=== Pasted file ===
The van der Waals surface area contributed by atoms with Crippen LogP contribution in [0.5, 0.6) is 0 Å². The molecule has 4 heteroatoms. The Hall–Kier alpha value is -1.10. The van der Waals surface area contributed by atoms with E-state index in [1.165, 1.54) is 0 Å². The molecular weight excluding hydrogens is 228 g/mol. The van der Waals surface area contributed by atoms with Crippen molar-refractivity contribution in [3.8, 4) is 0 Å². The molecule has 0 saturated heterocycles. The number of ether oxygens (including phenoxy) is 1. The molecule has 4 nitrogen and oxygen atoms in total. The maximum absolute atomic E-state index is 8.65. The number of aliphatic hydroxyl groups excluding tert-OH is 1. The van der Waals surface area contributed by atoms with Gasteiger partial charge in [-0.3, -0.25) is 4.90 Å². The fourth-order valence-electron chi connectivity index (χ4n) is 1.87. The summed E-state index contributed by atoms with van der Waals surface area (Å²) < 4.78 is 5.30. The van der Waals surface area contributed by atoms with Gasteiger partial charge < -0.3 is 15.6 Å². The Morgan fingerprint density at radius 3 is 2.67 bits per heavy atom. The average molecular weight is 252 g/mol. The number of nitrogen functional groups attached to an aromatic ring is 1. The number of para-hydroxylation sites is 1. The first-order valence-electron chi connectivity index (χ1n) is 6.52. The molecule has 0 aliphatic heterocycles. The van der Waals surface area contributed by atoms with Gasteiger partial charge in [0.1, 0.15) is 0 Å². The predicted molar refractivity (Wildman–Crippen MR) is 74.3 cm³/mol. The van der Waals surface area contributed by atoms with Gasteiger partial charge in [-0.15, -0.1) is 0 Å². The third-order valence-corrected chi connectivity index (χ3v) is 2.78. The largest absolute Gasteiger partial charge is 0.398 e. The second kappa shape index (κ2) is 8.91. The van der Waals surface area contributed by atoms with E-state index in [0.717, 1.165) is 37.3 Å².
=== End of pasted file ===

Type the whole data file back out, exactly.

The van der Waals surface area contributed by atoms with Crippen LogP contribution in [0.5, 0.6) is 0 Å². The molecule has 4 heteroatoms. The Hall–Kier alpha value is -1.10. The van der Waals surface area contributed by atoms with E-state index in [1.165, 1.54) is 0 Å². The molecular weight excluding hydrogens is 228 g/mol. The van der Waals surface area contributed by atoms with Crippen molar-refractivity contribution in [3.8, 4) is 0 Å². The molecule has 0 saturated heterocycles. The number of ether oxygens (including phenoxy) is 1. The molecule has 4 nitrogen and oxygen atoms in total. The maximum absolute atomic E-state index is 8.65. The number of aliphatic hydroxyl groups excluding tert-OH is 1. The van der Waals surface area contributed by atoms with Gasteiger partial charge in [-0.3, -0.25) is 4.90 Å². The fourth-order valence-electron chi connectivity index (χ4n) is 1.87. The summed E-state index contributed by atoms with van der Waals surface area (Å²) < 4.78 is 5.30. The van der Waals surface area contributed by atoms with Gasteiger partial charge < -0.3 is 15.6 Å². The Morgan fingerprint density at radius 3 is 2.67 bits per heavy atom. The average molecular weight is 252 g/mol. The number of nitrogen functional groups attached to an aromatic ring is 1. The number of para-hydroxylation sites is 1. The first-order valence-electron chi connectivity index (χ1n) is 6.52. The molecule has 0 aliphatic heterocycles. The van der Waals surface area contributed by atoms with Gasteiger partial charge in [0.1, 0.15) is 0 Å². The predicted molar refractivity (Wildman–Crippen MR) is 74.3 cm³/mol. The van der Waals surface area contributed by atoms with Gasteiger partial charge in [-0.15, -0.1) is 0 Å². The third-order valence-corrected chi connectivity index (χ3v) is 2.78. The largest absolute Gasteiger partial charge is 0.398 e. The second kappa shape index (κ2) is 8.91. The van der Waals surface area contributed by atoms with E-state index in [0.717, 1.165) is 37.3 Å².